Chapter 8: State Indicators


Select Indicator:

Quartiles | Findings | Description

Individuals in S&E occupations as share of workforce: 2003

Individuals in S&E occupations as share of workforce: 2003

Individuals in S&E Occupations as Share of Workforce: 2003.


Individuals in S&E occupations as share of workforce: 2003*

1st Quartile
2nd Quartile
3rd Quartile
4th Quartile
California Alaska Alabama Arkansas
Colorado Arizona Florida Iowa
Connecticut Georgia Hawaii Kentucky
Delaware Idaho Indiana Louisiana
District of Columbia Illinois Missouri Maine
Maryland Kansas Montana Mississippi
Massachusetts Michigan Nebraska Nevada
Minnesota New Hampshire New York North Dakota
New Jersey North Carolina Ohio South Dakota
New Mexico Oregon Oklahoma Tennessee
Utah Rhode Island Pennsylvania West Virginia
Virginia Texas South Carolina Wyoming
Washington Vermont Wisconsin
*States in alphabetical order, not data order.

SOURCES: U.S. Department of Labor, Bureau of Labor Statistics, Occupational Employment and Wage Estimates; and Local Area Unemployment Statistics. See table 8-21.

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  • In 2003, 3.6% of the U.S. workforce, or about 5 million people, worked in occupations classified as S&E.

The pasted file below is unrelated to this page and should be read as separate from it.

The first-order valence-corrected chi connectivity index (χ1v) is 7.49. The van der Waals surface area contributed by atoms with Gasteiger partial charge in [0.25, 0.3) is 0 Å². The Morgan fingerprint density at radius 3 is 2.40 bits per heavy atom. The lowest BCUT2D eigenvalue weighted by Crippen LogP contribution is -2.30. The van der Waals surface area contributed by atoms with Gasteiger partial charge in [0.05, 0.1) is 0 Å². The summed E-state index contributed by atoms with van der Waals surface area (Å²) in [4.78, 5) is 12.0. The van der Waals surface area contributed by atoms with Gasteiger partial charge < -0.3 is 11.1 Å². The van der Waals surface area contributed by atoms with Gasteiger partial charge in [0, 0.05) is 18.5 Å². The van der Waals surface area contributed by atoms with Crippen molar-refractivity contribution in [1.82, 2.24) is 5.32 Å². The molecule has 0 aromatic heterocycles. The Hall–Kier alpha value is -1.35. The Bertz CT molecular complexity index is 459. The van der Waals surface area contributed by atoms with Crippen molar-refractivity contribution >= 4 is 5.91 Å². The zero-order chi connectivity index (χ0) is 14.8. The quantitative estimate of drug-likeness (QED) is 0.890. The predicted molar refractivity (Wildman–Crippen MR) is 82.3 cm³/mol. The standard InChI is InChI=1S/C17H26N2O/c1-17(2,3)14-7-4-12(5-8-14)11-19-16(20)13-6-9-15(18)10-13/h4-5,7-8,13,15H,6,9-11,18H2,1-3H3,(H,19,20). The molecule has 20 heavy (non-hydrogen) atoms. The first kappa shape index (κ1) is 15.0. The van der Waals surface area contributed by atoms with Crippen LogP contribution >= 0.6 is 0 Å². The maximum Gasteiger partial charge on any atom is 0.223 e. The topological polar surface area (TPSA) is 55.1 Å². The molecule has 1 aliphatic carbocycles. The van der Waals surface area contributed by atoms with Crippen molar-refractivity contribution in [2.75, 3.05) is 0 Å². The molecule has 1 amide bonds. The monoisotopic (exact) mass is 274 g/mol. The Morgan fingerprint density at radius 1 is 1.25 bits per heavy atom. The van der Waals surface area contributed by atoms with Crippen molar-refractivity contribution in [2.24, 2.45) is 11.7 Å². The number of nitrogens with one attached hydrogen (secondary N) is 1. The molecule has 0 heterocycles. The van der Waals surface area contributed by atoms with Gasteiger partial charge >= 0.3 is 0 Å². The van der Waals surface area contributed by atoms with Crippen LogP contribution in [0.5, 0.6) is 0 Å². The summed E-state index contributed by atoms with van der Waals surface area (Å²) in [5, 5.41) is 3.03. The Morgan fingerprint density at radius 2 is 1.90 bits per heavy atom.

• In individual states in 2003, the percentage of the workforce engaged in S&E occupations ranged from 1.77% to 5.79%.

  • The District of Columbia was an outlier at 19.84%, reflecting the many S&E jobs it provides for individuals who work there but live in neighboring states.

  • States located in the Northeast, Southwest, and West Coast tended to be in the top two quartiles on this indicator, signifying a high concentration of S&E jobs.

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This indicator shows the extent to which a state’s workforce is college educated and employed in science and engineering occupations. A high value for this indicator shows that a state’s economy has a high percentage of technical jobs relative to other states.

S&E occupations are defined by 77 standard occupational codes that encompass mathematical, computer, life, physical, and social scientists; engineers; and postsecondary teachers in any of these S&E fields. People with job titles such as manager are excluded.

The location of S&E occupations primarily reflects where the individuals work and is based on estimates from the Occupational Employment Statistics survey, a cooperative program between the Bureau of Labor Statistics (BLS) and state employment security agencies. Civilian workforce data are BLS estimates based on the Current Population Survey, which assigns workers to a location based on residence. Because of this difference and the sample-based nature of the data, estimates for sparsely populated states and the District of Columbia may be imprecise.

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National Science Board.